The headline “Sell Your Stocks and Take Six Months Off” is the worst advice ever. The economist interviewed in the article states that slowing economic growth in China and the U.S. — as well as the Federal Reserve’s potential rate hike this year — will increase market volatility and wipe out your investments.
There’s no doubt that market volatility has accelerated this year. In March, alone, there were seven instances where the Dow Jones Industrial Average shifted 200 points or more in a single day.
Still, implying that upcoming market volatility will “wipe out your investments” is just nonsense — especially if you’re invested in fundamentally superior stocks.
Yes, April is going to be a big test for the overall stock market. The U.S. dollar has rallied an amazing 12% in the first quarter and is up 22% versus the euro since last June. As a result, many of the multi-international companies that dominate the S&P 500 are really struggling.
When first-quarter earnings announcement season kicks off next week with Alcoa Inc‘s (NYSE:AA) report, we’ll see just how much the U.S. dollar squelched earnings and sales last quarter.
Because of the strong U.S. dollar, the S&P 500’s first-quarter sales are expected to be flat and earnings are anticipated to slide down 3.6%. So, now that the S&P 500 is no longer generating positive earnings growth, many investors are questioning how the overall stock market will react. The answer is relatively simple.
Many investors are fleeing multi-international stocks that are severely hindered by a strong U.S. dollar — and that flight will accelerate as first-quarter earnings announcement season gets underway. So, market volatility is here to stay, but that doesn’t mean you should give up and sit on the sidelines.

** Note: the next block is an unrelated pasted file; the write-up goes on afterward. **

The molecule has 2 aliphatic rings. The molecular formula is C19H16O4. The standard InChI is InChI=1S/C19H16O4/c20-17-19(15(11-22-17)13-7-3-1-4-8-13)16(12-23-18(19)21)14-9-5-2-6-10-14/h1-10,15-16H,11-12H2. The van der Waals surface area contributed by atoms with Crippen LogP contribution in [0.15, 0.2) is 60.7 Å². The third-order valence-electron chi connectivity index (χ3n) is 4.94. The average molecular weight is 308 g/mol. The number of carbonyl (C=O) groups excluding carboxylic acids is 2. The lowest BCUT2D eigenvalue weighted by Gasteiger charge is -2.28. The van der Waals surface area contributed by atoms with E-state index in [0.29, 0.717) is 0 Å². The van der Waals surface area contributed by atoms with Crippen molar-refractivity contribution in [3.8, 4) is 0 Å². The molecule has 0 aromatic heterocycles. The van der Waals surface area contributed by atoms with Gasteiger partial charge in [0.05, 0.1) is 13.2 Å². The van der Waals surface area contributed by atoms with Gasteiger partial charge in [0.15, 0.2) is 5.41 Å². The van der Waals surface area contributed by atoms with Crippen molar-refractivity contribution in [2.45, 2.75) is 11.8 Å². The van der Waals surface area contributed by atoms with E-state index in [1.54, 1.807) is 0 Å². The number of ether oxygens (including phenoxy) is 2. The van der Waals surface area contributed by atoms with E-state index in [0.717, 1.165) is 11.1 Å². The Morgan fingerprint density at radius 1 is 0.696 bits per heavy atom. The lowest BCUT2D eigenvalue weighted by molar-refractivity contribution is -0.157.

Money is not going to leave the U.S. stock market. The S&P 500 has an average dividend yield of 2%, which is higher than the 10-Year Treasury and higher than the bank. That means, if you’re looking for a decent yield, the stock market is really your only option.
Therefore, investors aren’t cashing out of the market; rather, they’re gravitating to more promising, fundamentally strong stocks. In particular, domestic stocks, especially those in the small- to mid-cap arena, are garnering the most attention.
Now, mega-cap, multi-international stocks have one big advantage versus small- to mid-cap companies; they can borrow at much cheaper rates. As you move up the capitalization ladder, stock buybacks become much more prevalent. However, the worrywarts and naysayers in the financial media like to refer to stock buybacks as “financial engineering,” which it is.
I personally have no criticism of these companies trying to boost their underlying earnings per share via stock buybacks, but there is no doubt that the financial media increasingly likes organic growth from stronger sales and earnings.
The truth of the matter is that now, more than ever, fundamentals matter. All the money locked up in index funds is now starting to “crack.” The S&P 500 no longer has positive earnings growth, since almost half of its sales are from outside of the U.S. As a result, investors are flocking to smaller capitalization stocks with robust earnings and sales growth.
Louis Navellier is a renowned growth investor. He is the editor of five investing newsletters: Blue Chip Growth, Emerging Growth, Ultimate Growth, Family Trust and Platinum Growth. His most popular service, Blue Chip Growth, has a track record of beating the market 3:1 over the last 14 years. He uses a combination of quantitative and fundamental analysis to identify market-beating stocks. Mr. Navellier has made his proven formula accessible to investors via his free, online stock rating tool, PortfolioGrader.com. Louis Navellier may hold some of the aforementioned securities in one or more of his newsletters.